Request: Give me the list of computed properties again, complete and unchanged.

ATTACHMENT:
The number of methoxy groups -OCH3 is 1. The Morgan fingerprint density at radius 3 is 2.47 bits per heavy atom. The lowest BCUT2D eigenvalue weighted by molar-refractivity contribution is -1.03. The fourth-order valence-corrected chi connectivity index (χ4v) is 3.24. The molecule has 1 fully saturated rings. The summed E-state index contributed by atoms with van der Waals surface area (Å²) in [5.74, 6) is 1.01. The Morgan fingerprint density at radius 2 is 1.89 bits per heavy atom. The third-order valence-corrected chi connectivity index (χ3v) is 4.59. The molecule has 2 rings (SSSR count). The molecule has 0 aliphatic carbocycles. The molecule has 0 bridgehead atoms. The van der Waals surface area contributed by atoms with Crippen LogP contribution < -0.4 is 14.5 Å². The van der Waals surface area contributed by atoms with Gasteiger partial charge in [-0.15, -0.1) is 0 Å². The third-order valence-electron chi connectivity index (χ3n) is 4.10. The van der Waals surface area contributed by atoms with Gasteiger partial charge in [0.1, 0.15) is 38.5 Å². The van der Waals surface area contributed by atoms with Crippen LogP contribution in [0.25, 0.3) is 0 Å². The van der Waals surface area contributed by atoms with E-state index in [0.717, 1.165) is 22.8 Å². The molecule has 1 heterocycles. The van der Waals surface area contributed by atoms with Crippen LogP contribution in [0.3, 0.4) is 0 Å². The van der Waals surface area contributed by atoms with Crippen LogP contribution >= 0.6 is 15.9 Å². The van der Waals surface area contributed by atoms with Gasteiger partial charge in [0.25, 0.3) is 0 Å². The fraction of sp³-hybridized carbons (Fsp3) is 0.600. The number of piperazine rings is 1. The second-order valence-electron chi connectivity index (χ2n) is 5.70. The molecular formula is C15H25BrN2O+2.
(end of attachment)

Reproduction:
The number of methoxy groups -OCH3 is 1. The Morgan fingerprint density at radius 3 is 2.47 bits per heavy atom. The lowest BCUT2D eigenvalue weighted by molar-refractivity contribution is -1.03. The fourth-order valence-corrected chi connectivity index (χ4v) is 3.24. The molecule has 1 fully saturated rings. The summed E-state index contributed by atoms with van der Waals surface area (Å²) in [5.74, 6) is 1.01. The Morgan fingerprint density at radius 2 is 1.89 bits per heavy atom. The third-order valence-corrected chi connectivity index (χ3v) is 4.59. The molecule has 2 rings (SSSR count). The molecule has 0 aliphatic carbocycles. The molecule has 0 bridgehead atoms. The van der Waals surface area contributed by atoms with Crippen LogP contribution < -0.4 is 14.5 Å². The van der Waals surface area contributed by atoms with Gasteiger partial charge in [-0.15, -0.1) is 0 Å². The third-order valence-electron chi connectivity index (χ3n) is 4.10. The van der Waals surface area contributed by atoms with Gasteiger partial charge in [0.1, 0.15) is 38.5 Å². The van der Waals surface area contributed by atoms with Crippen LogP contribution in [0.25, 0.3) is 0 Å². The van der Waals surface area contributed by atoms with E-state index in [0.717, 1.165) is 22.8 Å². The molecule has 1 heterocycles. The van der Waals surface area contributed by atoms with Crippen LogP contribution in [0.3, 0.4) is 0 Å². The van der Waals surface area contributed by atoms with Crippen LogP contribution >= 0.6 is 15.9 Å². The van der Waals surface area contributed by atoms with Gasteiger partial charge in [0.25, 0.3) is 0 Å². The fraction of sp³-hybridized carbons (Fsp3) is 0.600. The number of piperazine rings is 1. The second-order valence-electron chi connectivity index (χ2n) is 5.70. The molecular formula is C15H25BrN2O+2.